Rampage – September 17, 2021

Rampage
Date: September 17, 2021
Location: Prudential Center, Newark, New Jersey
Commentators: Taz, Ricky Starks, Chris Jericho, Excalibur

It’s another stacked show this week with a pair of title matches. First up we have Butcher and the Blade getting a shot at the Lucha Bros, plus Miro defending the TNT Title against Fuego del Sol. The latter is made a little more interesting when you throw in del Sol’s car being on the line as well. Let’s get to it.

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Dynamite – September 15, 2021

Dynamite
Date: September 15, 2021
Location: Prudential Center, Newark, New Jersey
Commentators: Excalibur, Jim Ross, Tony Schiavone, CM Punk

Things have been getting big in a hurry around here and that is going to be the case again this week. This time around we have the in-ring debut of Adam Cole, which should make for quite the moment. Other than that, Grand Slam is on the horizon and that should be an even bigger show. Let’s get to it.

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Rampage – September 10, 2021

Rampage
Date: September 10, 2021
Location: Fifth Third Arena, Cincinnati, Ohio
Commentators: Jim Ross, Mark Henry, Taz, Tony Schiavone

The biggest week in AEW history wraps up here with a pay per view quality match. This week’s feature match will see Pac vs. Andrade El Idolo in a match that was supposed to take place at All Out. Instead it is happening here, along with hometown boy Brian Pillman Jr. facing the rather rude Max Caster. Let’s get to it.

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Dynamite – September 8, 2021

Dynamite
Date: September 8, 2021
Location: Fifth Third Arena, Cincinnati, Ohio
Commentators: Jim Ross, Tony Schiavone, Taz

We’re in for a special one this week as it is the All Out fallout show, which will feature a bunch of wrestlers making their Dynamite debuts, or at least making a special appearance. The next major show is Grand Slam in two weeks and that is going to require some building up. Let’s get to it.

Note that I was in the arena for this show, sitting in the lower section, directly opposite the entrance ramp.

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Mike Reviews – ROH Epic Encounter (12th April 2003) – Concluding Part

Hey there ya’ll!

ROH Wednesday’s continue, as we conclude The Epic Encounter show.

Last week we had CM Punk and BJ Whitmer having a cracking match, whilst Dan Maff joined Christopher Daniels’ “Prophecy” stable.

This week we’ve got ROH Champ Samoa Joe and Bryan Danielson taking on Paul London, so there should be plenty of good wrestling to come.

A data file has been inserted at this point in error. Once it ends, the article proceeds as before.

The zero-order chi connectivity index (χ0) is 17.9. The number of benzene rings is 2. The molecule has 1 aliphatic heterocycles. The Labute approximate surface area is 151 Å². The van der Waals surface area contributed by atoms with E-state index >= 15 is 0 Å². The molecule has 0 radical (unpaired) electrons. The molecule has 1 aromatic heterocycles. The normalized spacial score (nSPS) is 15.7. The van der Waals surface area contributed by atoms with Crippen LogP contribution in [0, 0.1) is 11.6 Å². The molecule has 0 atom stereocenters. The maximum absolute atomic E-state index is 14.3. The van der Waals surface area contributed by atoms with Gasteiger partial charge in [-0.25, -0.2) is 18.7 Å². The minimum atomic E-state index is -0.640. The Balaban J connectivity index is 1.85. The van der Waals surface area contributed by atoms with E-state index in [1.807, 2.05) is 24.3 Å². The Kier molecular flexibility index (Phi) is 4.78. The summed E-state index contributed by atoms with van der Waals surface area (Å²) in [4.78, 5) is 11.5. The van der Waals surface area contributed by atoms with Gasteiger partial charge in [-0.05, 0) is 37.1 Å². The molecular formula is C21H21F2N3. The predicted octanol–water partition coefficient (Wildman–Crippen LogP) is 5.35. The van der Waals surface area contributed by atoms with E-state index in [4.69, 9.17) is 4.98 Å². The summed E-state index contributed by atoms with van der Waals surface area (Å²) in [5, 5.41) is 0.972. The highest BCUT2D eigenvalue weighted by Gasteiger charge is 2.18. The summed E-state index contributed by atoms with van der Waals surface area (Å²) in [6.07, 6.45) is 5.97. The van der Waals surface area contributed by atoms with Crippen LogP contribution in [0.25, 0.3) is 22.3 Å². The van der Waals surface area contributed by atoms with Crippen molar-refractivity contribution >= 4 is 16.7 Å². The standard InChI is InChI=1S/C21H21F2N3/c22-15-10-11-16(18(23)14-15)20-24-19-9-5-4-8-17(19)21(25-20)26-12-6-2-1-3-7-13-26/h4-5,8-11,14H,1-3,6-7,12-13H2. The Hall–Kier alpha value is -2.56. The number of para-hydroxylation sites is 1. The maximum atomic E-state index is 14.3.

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Bryan Danielson vs. Reckless Youth (and other Dream Matches!)

Welcome to another column of Dream Matches! This one has some truly crazy “Wait, that was a thing?” cases, as the indie superstar of the 2000s meets the supposed indie superstar of the 1990s, in Bryan Danielson vs. Reckless Youth! Plus the two most bizarre “ECW guys looking out of place in WCW” cases, with the Sandman AND Mikey Whipwreck showing up, taking on Billy Kidman and a Villano, respectively! Watch on YouTube as Dusty Rhodes leads poor Scott Hudson through the most insane conversation in history to fill time. Oh, and remember that four weeks when you saw AAA luchadores on the main WWF TV shows? Well I do! And here’s the time they got sent out on RAW to die while they furthered other programs during their match!

ECWA SUPER-EIGHT TOURNAMENT (2001, second round):

BRYAN DANIELSON vs. RECKLESS YOUTH:
* Oh my god, I just wanted to find Reckless Youth stuff to snark on mid-1990s PWI’s obsession with him, and I found Baby Bryan! So at the time Bryan was just some nobody on his way up- short-haired and clean-shaven like every other Indie Dweeb at the time, but he’s now up against the GOD of the Indie Dweebs. The ECWA Super-Eight was kind of like the ultimate trophy of the indie scene at the time, which at this point was made up of wannabes to WWF & WCW, and wrestled more or less like those companies’ styles- it was either guys who were gonna make the big leagues, or guys who were too small and/or shitty for them. But the focus on Cruiserweight wrestling in WCW, Shawn Michaels, and New Japan’s Juniors, the new generation being fans of that style, and the fact that bouncers and failed football players were suddenly finding careers other than wrestling, meant that there was this massive culture shift that sort of birthed Ring of Honor and the modern style.

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